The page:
Madeleine Peyroux' voice alternated dark textures with a well-controlled lyricism: a cutting edge, a tinge of irony, a hint of drama with a sensual touch. Excellently sustained by the quiet drive of her combo—guitarist Jon Herington, keyboardist Gary Versace, bassist Barak Mori and drummer Darren Beckett—the vocalist delivered a meaty performance, spectacularly alternating styles, ranging from bossa nova to blues, from French chanson to boogie, and leading all the way back to traditional jazz scores. Her skillful phrasing, combined with an excellent sense of timing, set the tunes in a new emotional context which, by now, could be described as "the Peyroux mood." Her vocal modulations unfolded from sheer narrative to the lightly atonal—even abstract mannerisms. The richly nuancing and subdued energy of "This is Heaven to Me"—a gracious closing tribute to singer Billie Holiday—lingered in the air long after the lights went off.

Billy Hart 4tet

This show, featuring music from drummer Billy Hart's recent All Our Reasons (ECM, 2012), was an absolute festival highlight. Conceived as a developing narrative with subtly tensioned sequels, the evening started with an eruption of bubbling energy, the red thread of swing leading all the way to the exact point of fusion between instrumental mastery and musical synergy. Hart's tremendous presence contributed a virtuoso act of stunning complexity, perfectly integrated in the foamy performance. Hart's dynamic accord with bassist Ben Street's nuanced modulations completed the rhythmical scheme of counterpoints and mixed measures. Saxophonist Mark Turner's sovereign alternation of moods found its counterpart in pianist Ethan Iverson's firm grip. In perfect communion and synchronicity, the musicians brought a show reminiscent of a high-powered engine, a drive on the edge of a precipice, a stormy wind upon a ripe cornfield, or a river carrying along the changes of time.

Archie Shepp, Yusef Lateef, Reggie Workman, Hamid Drake, Mulgrew Miller

It took festival director, Rainer Kern six month of logistical coordination to bring together these five high-ranking musicians for this historic festival closer. When the musicians stepped onstage and sat at their instruments, and the audience overcame the emotion, there was a moment of silence—a moment of concentration that quietly anticipated a rare event where, in the end, musicians and audience were rendered as members of a big family. The performance was marked throughout by a powerful emotional flow, which actually enhanced the music's concept and harmonic completeness. The calm, almost hieratic balance was elegantly transported by the serene, undemonstrative manner of interpretation.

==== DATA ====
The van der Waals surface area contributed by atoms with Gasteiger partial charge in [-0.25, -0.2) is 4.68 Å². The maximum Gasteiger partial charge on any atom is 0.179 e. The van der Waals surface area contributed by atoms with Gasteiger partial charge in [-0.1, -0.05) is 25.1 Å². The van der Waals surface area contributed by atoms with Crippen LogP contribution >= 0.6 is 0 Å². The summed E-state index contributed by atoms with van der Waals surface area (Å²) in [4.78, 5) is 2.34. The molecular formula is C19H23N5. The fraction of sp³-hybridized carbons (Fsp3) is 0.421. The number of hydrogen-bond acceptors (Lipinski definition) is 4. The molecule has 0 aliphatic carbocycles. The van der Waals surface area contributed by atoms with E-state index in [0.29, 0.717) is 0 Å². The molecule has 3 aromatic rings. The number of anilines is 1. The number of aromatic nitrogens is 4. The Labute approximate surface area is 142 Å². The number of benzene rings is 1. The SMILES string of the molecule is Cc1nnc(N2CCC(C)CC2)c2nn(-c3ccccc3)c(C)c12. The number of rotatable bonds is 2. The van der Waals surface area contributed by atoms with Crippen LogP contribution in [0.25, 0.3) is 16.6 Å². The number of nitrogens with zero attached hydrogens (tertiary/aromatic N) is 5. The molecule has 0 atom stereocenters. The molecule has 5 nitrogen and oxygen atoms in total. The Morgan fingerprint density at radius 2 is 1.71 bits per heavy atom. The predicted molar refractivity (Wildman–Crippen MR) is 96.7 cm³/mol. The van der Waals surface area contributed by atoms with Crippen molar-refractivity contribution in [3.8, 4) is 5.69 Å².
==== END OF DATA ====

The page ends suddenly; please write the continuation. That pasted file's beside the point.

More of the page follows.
In saxophonist Archie Shepp's "Major 3rds and Minor 2nds," the instruments' solitary tones gradually took over Yusef Lateef's flute line to further gel into a melodic thread. The strong rhythmical binder was provided by bassist Reggie Workman and drummer Hamid Drake. While its theme glided from one instrument to the other in "Une petite surprise pour Mam'zelle," the swing provided a sonic environment fueled incessantly by its inner drive, transforming the performance into a transporting experience.

Lateef's finesse and stylistic elegance was graciously paired with Shepp's tender tones. "Listen with the Heart" started with ethereal flute tones mingling with soft wailing and cries of dying birds—a composite of sound best contextualized by the bass intervals, out of which Shepp emerged, retrieving melodious signals interrupted by wild calls. Sung by Lateef with a youthful, ethereal voice, "Brother Hold Your Line" best revealed the spirituality of his musical being. Just as in his instrumental performance, time seemed to have rounded the edges, giving his music a heightened quality. The show closed with a blues, a fair pairing of forces at work, and a superb twining of voices best sustained by the fluid perfection of pianist Mulgrew Miller's descending phrases. The groove emerging in an organic crescendo, culminating in a serene dance of the titans.

Photo Credit

Richard Wayne